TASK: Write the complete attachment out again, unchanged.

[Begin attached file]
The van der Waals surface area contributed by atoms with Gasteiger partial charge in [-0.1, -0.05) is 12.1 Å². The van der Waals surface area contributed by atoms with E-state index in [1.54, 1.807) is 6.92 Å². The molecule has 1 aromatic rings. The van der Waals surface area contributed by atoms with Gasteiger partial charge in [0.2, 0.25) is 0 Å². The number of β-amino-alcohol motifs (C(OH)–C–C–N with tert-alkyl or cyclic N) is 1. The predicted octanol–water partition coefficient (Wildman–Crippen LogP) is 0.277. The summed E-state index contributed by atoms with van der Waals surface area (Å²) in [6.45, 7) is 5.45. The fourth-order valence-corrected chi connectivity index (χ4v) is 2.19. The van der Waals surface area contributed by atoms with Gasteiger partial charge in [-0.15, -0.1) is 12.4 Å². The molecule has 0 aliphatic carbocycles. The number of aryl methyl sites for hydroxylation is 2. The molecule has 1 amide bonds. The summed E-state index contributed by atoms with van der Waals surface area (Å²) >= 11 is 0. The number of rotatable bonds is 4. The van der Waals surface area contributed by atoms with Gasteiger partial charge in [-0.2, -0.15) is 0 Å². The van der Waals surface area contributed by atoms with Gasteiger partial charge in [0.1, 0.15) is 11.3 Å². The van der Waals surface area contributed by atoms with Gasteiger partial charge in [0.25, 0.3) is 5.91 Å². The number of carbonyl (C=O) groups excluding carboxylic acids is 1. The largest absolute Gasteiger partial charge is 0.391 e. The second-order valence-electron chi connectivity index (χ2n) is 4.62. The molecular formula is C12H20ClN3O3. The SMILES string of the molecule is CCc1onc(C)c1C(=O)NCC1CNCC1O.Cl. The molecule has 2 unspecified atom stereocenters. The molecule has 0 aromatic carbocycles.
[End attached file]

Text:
The van der Waals surface area contributed by atoms with Gasteiger partial charge in [-0.1, -0.05) is 12.1 Å². The van der Waals surface area contributed by atoms with E-state index in [1.54, 1.807) is 6.92 Å². The molecule has 1 aromatic rings. The van der Waals surface area contributed by atoms with Gasteiger partial charge in [0.2, 0.25) is 0 Å². The number of β-amino-alcohol motifs (C(OH)–C–C–N with tert-alkyl or cyclic N) is 1. The predicted octanol–water partition coefficient (Wildman–Crippen LogP) is 0.277. The summed E-state index contributed by atoms with van der Waals surface area (Å²) in [6.45, 7) is 5.45. The fourth-order valence-corrected chi connectivity index (χ4v) is 2.19. The van der Waals surface area contributed by atoms with Gasteiger partial charge in [-0.15, -0.1) is 12.4 Å². The molecule has 0 aliphatic carbocycles. The number of aryl methyl sites for hydroxylation is 2. The molecule has 1 amide bonds. The summed E-state index contributed by atoms with van der Waals surface area (Å²) >= 11 is 0. The number of rotatable bonds is 4. The van der Waals surface area contributed by atoms with Gasteiger partial charge in [-0.2, -0.15) is 0 Å². The van der Waals surface area contributed by atoms with Gasteiger partial charge in [0.1, 0.15) is 11.3 Å². The van der Waals surface area contributed by atoms with Gasteiger partial charge in [0.25, 0.3) is 5.91 Å². The number of carbonyl (C=O) groups excluding carboxylic acids is 1. The largest absolute Gasteiger partial charge is 0.391 e. The second-order valence-electron chi connectivity index (χ2n) is 4.62. The molecular formula is C12H20ClN3O3. The SMILES string of the molecule is CCc1onc(C)c1C(=O)NCC1CNCC1O.Cl. The molecule has 2 unspecified atom stereocenters. The molecule has 0 aromatic carbocycles.